Based on the Fugitive Slave Act of 1850, all American citizens were compelled to assist in the recapture of runaway slaves. During the 19th century (the setting for Lyddie), many Southern slaves made their way to Canada and the Northeast through the Underground Railroad. Essentially, the Underground Railroad was a network of secure routes and safe houses African American slaves utilized in their journey toward freedom in the North.
Those who manned the safe stations were called "conductors." Most conductors were free blacks, but some were white abolitionists. Quakers were some of the most fervent supporters of the Underground Railroad in the 19th century. Although many Quakers owned slaves in the 16th and 17th centuries, the tide began to change during the 18th century. Then, many Quakers began to speak out against the scourge of slavery, and many others participated in the abolition movement.
In chapter 6 of Lyddie, we learn that the Stevens family originally housed Ezekial Abernathy, a fleeing slave, at their own farm. However, when it became clear that the Quaker farm was being watched, Luke Stevens moved Ezekial to Lyddie's cabin. Basically, the Stevens family were conductors on the Underground Railroad. Their attitude toward slavery was indeed revolutionary for their time and definitely ran afoul of slavery laws; if caught, the Stevens family would have been imprisoned and/or fined.
Meanwhile, Lyddie is similar to a slave in the sense that she has little power over her own life. By working for the mill, she agrees to submit to all the rules and regulations imposed upon her. As a lowly mill worker, Lyddie has few rights. Powerful corporations decide how the mills are run. To increase profits, these companies can prolong working hours and lower base salaries with impunity. This is the main reason Lyddie's peers sign a petition that advocates for better working conditions for all mill workers. Lyddie is similar to a slave in that she has little personal autonomy and few options to better her life.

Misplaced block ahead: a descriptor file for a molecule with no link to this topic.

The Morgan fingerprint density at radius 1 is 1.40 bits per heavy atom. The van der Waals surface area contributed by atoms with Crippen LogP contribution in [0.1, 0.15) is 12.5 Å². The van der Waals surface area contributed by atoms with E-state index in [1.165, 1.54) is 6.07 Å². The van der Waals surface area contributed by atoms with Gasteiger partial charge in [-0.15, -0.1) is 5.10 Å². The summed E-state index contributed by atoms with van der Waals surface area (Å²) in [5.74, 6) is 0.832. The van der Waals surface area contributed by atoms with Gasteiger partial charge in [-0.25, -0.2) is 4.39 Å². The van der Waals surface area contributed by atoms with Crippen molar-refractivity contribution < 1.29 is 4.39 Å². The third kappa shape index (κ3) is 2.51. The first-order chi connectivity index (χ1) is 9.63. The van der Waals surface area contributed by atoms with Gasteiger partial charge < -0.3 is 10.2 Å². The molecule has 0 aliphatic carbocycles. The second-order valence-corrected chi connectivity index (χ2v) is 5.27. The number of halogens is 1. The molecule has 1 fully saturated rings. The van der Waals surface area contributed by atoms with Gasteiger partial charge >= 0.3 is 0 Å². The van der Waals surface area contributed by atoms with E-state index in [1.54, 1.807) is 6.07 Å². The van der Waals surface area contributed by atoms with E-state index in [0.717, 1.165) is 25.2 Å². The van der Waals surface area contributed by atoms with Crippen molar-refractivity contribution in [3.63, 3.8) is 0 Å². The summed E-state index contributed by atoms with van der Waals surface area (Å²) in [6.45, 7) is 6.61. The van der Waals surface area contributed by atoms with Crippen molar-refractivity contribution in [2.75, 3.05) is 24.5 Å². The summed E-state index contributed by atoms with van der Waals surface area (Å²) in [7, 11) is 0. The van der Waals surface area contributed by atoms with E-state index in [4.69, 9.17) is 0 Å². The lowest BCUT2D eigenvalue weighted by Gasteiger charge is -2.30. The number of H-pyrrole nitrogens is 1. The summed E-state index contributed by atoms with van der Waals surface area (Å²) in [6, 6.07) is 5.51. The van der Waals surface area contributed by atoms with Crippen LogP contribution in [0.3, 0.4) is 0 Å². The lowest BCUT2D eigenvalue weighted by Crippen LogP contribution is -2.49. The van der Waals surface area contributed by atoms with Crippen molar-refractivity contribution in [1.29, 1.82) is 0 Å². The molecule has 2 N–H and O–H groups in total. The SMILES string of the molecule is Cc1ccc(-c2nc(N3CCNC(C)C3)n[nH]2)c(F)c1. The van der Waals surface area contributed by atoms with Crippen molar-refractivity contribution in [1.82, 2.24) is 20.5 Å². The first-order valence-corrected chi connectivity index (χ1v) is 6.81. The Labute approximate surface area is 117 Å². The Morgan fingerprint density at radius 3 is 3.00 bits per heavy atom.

The Quaker question is a bit confusing. It's asking about an attitude being different than a law. I'm not sure I see the connection. The Quakers during Lyddie's time are not that much different than the Quakers in modern day times. The reason for that is "Lyddie" is taking place during the industrial revolution which marks a beginning of sorts to the modern age. New technology, business, and manufacturing techniques were being developed quite rapidly. Cities were becoming huge. The Quaker attitude was, and is, to stay apart from that. The tools that they had been using for generations still worked, so there is no need to change. They saw all of that new development as getting in the way of living in close harmony with nature, family, and faith.
Lyddie is similar to a slave because while working at the tavern, she has been forced into a job she does not want in order to pay off debts that are not hers. She longs for freedom like a slave. A slightly different freedom, but still freedom. In Lyddie's case she wants to be financially independent in order to make her own choices. She doesn't want to be beholden to anybody. Also similar to a slave is her high work ethic and desire to be something more. She loves learning and sees that she can gain further independence with more knowledge.